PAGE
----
Listen, I ***GUESS*** a one-night stand type betrayal MIGHT happen in the context of an otherwise healthy relationship (nobody’s perfect?) BUT anyone who engages long-term in an ongoing relationship outside of their relationship is NOT happy in it. Full stop. UNLESS it is part of the relationship agreement (zero judgments if it is, btw), stepping out to get your sexual or emotional needs met means you are otherwise not getting your sexual or emotional needs met in your primary relationship hence the "agreement".
But then we like to toss around our gender stereotypes to excuse our behavior and to vilify the betrayed partner, don’t we?
She was frigid.
He didn’t listen.
All she cares about is the kids.
All he cares about is work.
And so on.
Until we are willing to toss the notion that our behavior is NOT our choice, we will be unable to solve the puzzle of what makes for a great relationship. Personal responsibility is the biggest piece of the picture that ends in happily ever after. When we stop using our gender as an excuse and our partner’s gender as a directive, then we start unpacking what it means to be in a true partnership.
Infidelity is the worse. But it is also, in many cases, entirely understandable. Marriage is seen as the holy grail of relationships but really it is just a patriarchal institution that dates back to the days when women were property to be bartered and unfortunately it still smacks of this; in a recent study, 70% of participants felt that a woman should still take her husband’s last name.
Apart from the amazing tax benefits (hmm, doesn’t sound like separation of church and state, but okay), marriage was once at its core, just an agreement to never change your mind and/or evolve and/or assert your own best interests for the rest of your life. A truly healthy relationship is freedom, I have said this before, as individuals partnering as a collective, the both of you have the power to redefine what marriage is or should look like COLLECTIVELY-that is what constitutes a healthy relationship free of archaic ritualism or norms.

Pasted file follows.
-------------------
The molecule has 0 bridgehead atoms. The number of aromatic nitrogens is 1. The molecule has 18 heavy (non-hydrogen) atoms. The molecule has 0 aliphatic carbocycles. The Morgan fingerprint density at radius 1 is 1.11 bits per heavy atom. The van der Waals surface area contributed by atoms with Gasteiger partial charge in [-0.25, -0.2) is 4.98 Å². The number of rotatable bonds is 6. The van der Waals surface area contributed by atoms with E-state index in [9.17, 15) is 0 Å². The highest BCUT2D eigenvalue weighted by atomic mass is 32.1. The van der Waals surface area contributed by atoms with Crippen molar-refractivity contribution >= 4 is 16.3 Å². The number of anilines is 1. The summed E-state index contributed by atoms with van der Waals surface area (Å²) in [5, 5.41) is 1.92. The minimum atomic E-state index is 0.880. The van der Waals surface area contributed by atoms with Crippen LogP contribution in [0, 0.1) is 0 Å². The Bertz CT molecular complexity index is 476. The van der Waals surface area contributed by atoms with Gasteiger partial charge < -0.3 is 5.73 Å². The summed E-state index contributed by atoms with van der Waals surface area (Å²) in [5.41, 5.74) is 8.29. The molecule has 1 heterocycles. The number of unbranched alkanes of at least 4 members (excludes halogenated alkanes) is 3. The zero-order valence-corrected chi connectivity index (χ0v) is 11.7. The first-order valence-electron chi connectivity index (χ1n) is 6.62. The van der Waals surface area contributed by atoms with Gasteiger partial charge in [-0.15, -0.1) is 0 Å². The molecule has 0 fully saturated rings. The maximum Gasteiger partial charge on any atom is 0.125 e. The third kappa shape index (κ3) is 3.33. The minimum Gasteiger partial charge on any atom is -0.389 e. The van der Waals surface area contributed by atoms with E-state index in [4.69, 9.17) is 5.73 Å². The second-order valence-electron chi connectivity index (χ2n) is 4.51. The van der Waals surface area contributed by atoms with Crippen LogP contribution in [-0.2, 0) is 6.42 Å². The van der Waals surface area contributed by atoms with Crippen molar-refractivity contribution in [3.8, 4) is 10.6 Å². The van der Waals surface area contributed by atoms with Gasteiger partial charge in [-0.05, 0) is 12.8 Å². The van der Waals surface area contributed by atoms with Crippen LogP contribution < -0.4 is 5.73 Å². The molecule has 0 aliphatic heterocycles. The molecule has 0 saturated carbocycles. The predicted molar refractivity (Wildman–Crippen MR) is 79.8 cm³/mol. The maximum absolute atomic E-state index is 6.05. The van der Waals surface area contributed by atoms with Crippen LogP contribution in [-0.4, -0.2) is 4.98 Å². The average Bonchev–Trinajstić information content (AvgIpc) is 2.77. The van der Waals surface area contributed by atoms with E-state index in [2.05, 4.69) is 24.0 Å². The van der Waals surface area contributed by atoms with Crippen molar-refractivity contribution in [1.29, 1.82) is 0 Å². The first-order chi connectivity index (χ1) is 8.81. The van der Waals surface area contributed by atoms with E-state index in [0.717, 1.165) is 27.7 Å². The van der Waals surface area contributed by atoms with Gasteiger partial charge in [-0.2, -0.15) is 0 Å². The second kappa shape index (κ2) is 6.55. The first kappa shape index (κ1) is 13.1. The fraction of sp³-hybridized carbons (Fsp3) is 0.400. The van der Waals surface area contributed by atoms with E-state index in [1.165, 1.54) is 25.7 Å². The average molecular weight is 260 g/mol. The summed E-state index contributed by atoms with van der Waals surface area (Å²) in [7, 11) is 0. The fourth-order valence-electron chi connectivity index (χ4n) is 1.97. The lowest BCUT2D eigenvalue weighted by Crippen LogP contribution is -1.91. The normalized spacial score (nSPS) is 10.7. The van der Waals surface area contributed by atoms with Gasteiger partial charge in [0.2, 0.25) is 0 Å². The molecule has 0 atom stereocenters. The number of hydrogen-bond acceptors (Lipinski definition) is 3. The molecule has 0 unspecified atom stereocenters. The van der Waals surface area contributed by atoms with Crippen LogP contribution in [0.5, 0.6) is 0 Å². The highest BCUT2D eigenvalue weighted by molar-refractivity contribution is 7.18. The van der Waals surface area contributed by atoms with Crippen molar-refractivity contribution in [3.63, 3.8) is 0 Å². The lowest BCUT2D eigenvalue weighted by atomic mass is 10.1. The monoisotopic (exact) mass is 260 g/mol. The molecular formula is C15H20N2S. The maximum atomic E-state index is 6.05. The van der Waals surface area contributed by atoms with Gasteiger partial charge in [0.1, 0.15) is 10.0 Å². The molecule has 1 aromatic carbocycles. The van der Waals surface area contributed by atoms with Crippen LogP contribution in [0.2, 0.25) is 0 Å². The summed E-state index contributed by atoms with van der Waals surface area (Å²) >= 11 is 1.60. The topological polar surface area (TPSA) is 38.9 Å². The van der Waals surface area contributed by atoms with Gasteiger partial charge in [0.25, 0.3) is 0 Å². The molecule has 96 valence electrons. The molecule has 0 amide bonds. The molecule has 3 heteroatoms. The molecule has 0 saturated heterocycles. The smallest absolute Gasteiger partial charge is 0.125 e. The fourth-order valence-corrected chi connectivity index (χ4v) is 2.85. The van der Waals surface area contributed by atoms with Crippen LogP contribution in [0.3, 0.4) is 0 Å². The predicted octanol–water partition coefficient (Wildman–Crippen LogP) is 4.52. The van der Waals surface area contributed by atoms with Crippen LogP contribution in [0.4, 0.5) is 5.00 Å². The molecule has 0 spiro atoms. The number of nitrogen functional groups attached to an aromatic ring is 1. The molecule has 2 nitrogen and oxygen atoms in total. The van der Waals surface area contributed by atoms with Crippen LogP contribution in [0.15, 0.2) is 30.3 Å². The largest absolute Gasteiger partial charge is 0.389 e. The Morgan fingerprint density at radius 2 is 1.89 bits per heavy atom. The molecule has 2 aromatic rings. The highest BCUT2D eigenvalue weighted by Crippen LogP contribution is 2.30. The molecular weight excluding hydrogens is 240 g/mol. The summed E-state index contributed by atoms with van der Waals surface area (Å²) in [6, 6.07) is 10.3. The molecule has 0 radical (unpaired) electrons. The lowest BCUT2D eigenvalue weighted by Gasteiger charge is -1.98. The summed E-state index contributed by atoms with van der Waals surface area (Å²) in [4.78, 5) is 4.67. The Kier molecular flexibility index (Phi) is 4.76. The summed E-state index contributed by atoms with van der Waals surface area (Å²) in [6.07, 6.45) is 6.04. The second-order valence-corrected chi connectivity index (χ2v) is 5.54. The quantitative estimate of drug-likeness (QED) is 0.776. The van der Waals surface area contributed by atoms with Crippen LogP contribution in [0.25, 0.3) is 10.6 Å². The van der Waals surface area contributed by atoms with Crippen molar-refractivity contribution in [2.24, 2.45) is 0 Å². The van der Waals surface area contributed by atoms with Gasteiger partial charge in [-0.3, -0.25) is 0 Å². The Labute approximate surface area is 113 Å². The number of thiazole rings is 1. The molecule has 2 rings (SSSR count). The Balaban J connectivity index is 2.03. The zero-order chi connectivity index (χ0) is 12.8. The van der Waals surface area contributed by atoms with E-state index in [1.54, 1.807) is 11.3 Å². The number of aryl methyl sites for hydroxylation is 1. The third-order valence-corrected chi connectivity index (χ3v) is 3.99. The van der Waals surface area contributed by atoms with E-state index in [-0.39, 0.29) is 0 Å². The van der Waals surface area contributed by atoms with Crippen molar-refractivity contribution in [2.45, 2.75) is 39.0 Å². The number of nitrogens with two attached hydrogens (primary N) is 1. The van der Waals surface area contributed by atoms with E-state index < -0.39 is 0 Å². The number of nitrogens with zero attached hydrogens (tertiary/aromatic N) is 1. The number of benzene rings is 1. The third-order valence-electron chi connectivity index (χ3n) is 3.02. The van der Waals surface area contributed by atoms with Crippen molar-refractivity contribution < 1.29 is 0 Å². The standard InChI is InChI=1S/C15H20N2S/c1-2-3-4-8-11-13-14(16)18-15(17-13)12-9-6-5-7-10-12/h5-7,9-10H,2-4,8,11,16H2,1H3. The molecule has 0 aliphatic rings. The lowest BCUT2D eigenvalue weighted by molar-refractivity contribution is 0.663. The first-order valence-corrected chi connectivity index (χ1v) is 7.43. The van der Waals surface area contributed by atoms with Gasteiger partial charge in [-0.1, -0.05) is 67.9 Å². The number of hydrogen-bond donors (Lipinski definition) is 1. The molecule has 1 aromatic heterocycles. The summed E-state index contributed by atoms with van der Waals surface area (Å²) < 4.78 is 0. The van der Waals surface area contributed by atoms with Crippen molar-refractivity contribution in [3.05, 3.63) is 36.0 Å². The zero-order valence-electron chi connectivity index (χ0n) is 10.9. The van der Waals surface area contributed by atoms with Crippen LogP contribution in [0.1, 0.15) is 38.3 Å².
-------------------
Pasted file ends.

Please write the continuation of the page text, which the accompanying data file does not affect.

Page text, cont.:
Sorry, I’m right about this.
We like to believe that “failed” relationships are always the result of “bad” people making “wrong” choices, but nothing could be further from the truth; and YES, JUST as often, long-term toxic relationships are the result of weak people making unhealthy choices, so there you have it.
Ultimately we have to take individual responsibility not only for our actions and behaviors but for our own happiness. Playing the blame/shame game is not for grown-ups. If you are in an unhappy/unhealthy/stagnant relationship, infidelity, whether emotional or sexual may seem like a good short-term solution to get those needs met, but it’s like slapping a bandaid on a wound that needs stitches (or possibly surgery).
Face the problems head-on, do the work to heal the rift, and then, whether you decide it’s happily-ever-after or not, you will have the tools to form a more perfect union going forward.
Let's keep the dialogue going, join me at the Go Pro Revolutionary Party every Friday 8-10 pm to discuss this and other topics from my blog. YOU WILL NOT BE DISAPPOINTED! Come with an open mind and heart!
Meeting ID: 87580285536